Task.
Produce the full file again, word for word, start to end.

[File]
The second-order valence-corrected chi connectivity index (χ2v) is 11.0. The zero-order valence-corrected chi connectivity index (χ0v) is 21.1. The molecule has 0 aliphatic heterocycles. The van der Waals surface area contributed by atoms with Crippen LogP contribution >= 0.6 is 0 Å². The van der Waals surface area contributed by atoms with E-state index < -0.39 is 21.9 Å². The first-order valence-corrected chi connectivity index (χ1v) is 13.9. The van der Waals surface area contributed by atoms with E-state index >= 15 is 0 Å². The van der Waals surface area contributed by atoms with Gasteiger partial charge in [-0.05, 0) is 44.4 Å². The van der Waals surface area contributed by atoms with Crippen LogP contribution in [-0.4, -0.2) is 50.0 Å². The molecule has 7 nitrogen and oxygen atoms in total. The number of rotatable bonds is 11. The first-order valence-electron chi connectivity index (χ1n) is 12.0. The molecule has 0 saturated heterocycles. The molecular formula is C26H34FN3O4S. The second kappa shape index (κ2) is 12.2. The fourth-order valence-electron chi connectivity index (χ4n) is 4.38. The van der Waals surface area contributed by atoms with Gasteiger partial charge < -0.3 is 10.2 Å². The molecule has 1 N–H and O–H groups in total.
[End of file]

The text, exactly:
The second-order valence-corrected chi connectivity index (χ2v) is 11.0. The zero-order valence-corrected chi connectivity index (χ0v) is 21.1. The molecule has 0 aliphatic heterocycles. The van der Waals surface area contributed by atoms with Crippen LogP contribution >= 0.6 is 0 Å². The van der Waals surface area contributed by atoms with E-state index < -0.39 is 21.9 Å². The first-order valence-corrected chi connectivity index (χ1v) is 13.9. The van der Waals surface area contributed by atoms with E-state index >= 15 is 0 Å². The van der Waals surface area contributed by atoms with Gasteiger partial charge in [-0.05, 0) is 44.4 Å². The van der Waals surface area contributed by atoms with Crippen LogP contribution in [-0.4, -0.2) is 50.0 Å². The molecule has 7 nitrogen and oxygen atoms in total. The number of rotatable bonds is 11. The first-order valence-electron chi connectivity index (χ1n) is 12.0. The molecule has 0 saturated heterocycles. The molecular formula is C26H34FN3O4S. The second kappa shape index (κ2) is 12.2. The fourth-order valence-electron chi connectivity index (χ4n) is 4.38. The van der Waals surface area contributed by atoms with Gasteiger partial charge < -0.3 is 10.2 Å². The molecule has 1 N–H and O–H groups in total.